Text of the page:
As we are implementing the projections separate to the aggregate class we would also need a grain interface for them with only those event types that the projection cares about:

public interface IRunningBalanceGrain : IGrainWithStringKey , Accounts.Account.projection.IRunning_Balance
{ Task HandleMoneyDepositedEvent(int eventSequence, Accounts.Account.eventDefinition.IMoney_Deposited eventData); Task HandleMoneyWithdrawnEvent(int eventSequence, Accounts.Account.eventDefinition.IMoney_Withdrawn eventData); Task<DateTime> GetLastTransactionDate(); Task<decimal> GetBalance();
}

We also add tasks that can be used to retrieve the current state of the projection.  The business class created by the CQRS designer will perform the actual projection logic but we need this additional set of functions so as to allow it to be queried over the Orleans infrastructure.

As all Orleans grain classes (the concrete implementations of the above interfaces) must inherit from the base class Grain and multiple-inheritance is not possible, we connect the CQRS designer derived classes into their Orleans grain wrapper using a private instance of the class:

 public class AccountGrain : Grain, IAccountGrain { private Accounts.Account.Account _account; public string GetAggregateIdentifier() { if (null != _account ) { return _account.GetAggregateIdentifier(); } else { throw new NullReferenceException("Account instance not initialised"); } } }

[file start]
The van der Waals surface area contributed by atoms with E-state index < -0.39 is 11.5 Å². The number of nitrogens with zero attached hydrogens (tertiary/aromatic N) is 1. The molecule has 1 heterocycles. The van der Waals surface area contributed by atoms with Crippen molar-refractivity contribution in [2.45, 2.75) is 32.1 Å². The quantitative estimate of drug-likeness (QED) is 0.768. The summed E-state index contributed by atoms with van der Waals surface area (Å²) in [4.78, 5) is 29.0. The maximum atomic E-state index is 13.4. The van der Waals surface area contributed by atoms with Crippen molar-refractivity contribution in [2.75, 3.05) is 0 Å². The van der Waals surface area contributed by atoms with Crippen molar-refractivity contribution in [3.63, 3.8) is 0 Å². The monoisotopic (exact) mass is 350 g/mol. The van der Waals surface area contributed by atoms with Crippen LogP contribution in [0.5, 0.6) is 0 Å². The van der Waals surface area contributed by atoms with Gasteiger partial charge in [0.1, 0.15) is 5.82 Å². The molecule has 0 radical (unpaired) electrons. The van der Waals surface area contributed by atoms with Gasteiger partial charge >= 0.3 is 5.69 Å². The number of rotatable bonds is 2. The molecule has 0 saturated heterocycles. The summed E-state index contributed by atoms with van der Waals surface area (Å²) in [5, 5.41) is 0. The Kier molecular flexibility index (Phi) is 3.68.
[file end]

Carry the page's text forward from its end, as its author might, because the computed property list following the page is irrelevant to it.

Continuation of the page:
This also applies to the concrete implementation of the projection wrapper:

 public class RunningBalanceGrain
 : Grain, IRunningBalanceGrain
 {

 private Accounts.Account.projection.Running_Balance _runningBalance;

 public DateTime Last_Transaction_Date
 {
 get
 {
 if (null != _runningBalance )
 {
 return _runningBalance.Last_Transaction_Date;
 }
 else
 {
 throw new NullReferenceException("Running balance projection instance not initialised");
 }
 }
 }
 

}

This does require a bit of extra code to wire-up the CQRS class into the Orleans wrapper but it does still maintain the separation between business logic (which comes from the CQRS designer class) and implementation logic (which is provided by Orleans).

In order to synchronise the CQRS-DSL provided business class with the grain it is being hosted in, we need to instantiate it when the grain is created.  In Orleans you can override the OnActivateAsync method to do this:

public class AccountGrain : Grain, IAccountGrain
{ private Account _account; private void InitialiseAccount() { if (null == _account ) { _account = new Account(this.GetPrimaryKeyString ()); } } public override Task OnActivateAsync() { InitialiseAccount(); return base.OnActivateAsync(); } }

Creating a silo

Instances of these grains (entities) need to be hosted by a silo, which is effectively a virtual machine environment for that grain.  This, combined with the way that Orleans allows for cluster management means that you can rapidly spin up a truly distributed CQRS/ES application.

Points of Interest

  • This is by no means the definitve way to do CQRS on Microsoft Orleans – I would also recommend looking at the OrleansAkka project – especially if using F#
  • There are a number of storage providers you can use to persist the grains between uses including the various Azure cloud storage options.

History

  • 2017-05-20 – Initial version (I may add identifier groups)